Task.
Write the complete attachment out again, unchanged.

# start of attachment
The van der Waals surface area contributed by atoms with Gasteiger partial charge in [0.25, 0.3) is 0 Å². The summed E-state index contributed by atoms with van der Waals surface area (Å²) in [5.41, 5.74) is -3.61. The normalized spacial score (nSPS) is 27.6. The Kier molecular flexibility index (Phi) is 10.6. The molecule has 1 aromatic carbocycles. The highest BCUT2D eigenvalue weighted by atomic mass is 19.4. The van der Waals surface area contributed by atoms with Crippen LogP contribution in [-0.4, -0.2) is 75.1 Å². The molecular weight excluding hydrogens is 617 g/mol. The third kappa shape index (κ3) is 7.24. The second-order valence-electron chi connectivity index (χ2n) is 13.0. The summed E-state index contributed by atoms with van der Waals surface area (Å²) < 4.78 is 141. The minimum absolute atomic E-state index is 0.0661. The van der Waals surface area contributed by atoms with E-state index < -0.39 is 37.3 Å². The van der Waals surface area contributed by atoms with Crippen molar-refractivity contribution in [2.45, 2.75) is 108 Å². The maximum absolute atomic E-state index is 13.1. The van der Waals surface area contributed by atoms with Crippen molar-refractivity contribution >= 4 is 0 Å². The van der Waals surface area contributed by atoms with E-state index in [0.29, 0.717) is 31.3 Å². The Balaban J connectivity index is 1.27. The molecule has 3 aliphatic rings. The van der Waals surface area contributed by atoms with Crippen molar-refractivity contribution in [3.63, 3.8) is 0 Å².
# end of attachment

The van der Waals surface area contributed by atoms with Gasteiger partial charge in [0.25, 0.3) is 0 Å². The summed E-state index contributed by atoms with van der Waals surface area (Å²) in [5.41, 5.74) is -3.61. The normalized spacial score (nSPS) is 27.6. The Kier molecular flexibility index (Phi) is 10.6. The molecule has 1 aromatic carbocycles. The highest BCUT2D eigenvalue weighted by atomic mass is 19.4. The van der Waals surface area contributed by atoms with Crippen LogP contribution in [-0.4, -0.2) is 75.1 Å². The molecular weight excluding hydrogens is 617 g/mol. The third kappa shape index (κ3) is 7.24. The second-order valence-electron chi connectivity index (χ2n) is 13.0. The summed E-state index contributed by atoms with van der Waals surface area (Å²) < 4.78 is 141. The minimum absolute atomic E-state index is 0.0661. The van der Waals surface area contributed by atoms with E-state index < -0.39 is 37.3 Å². The van der Waals surface area contributed by atoms with Crippen molar-refractivity contribution in [2.45, 2.75) is 108 Å². The maximum absolute atomic E-state index is 13.1. The van der Waals surface area contributed by atoms with Crippen molar-refractivity contribution >= 4 is 0 Å². The van der Waals surface area contributed by atoms with E-state index in [0.29, 0.717) is 31.3 Å². The Balaban J connectivity index is 1.27. The molecule has 3 aliphatic rings. The van der Waals surface area contributed by atoms with Crippen molar-refractivity contribution in [3.63, 3.8) is 0 Å².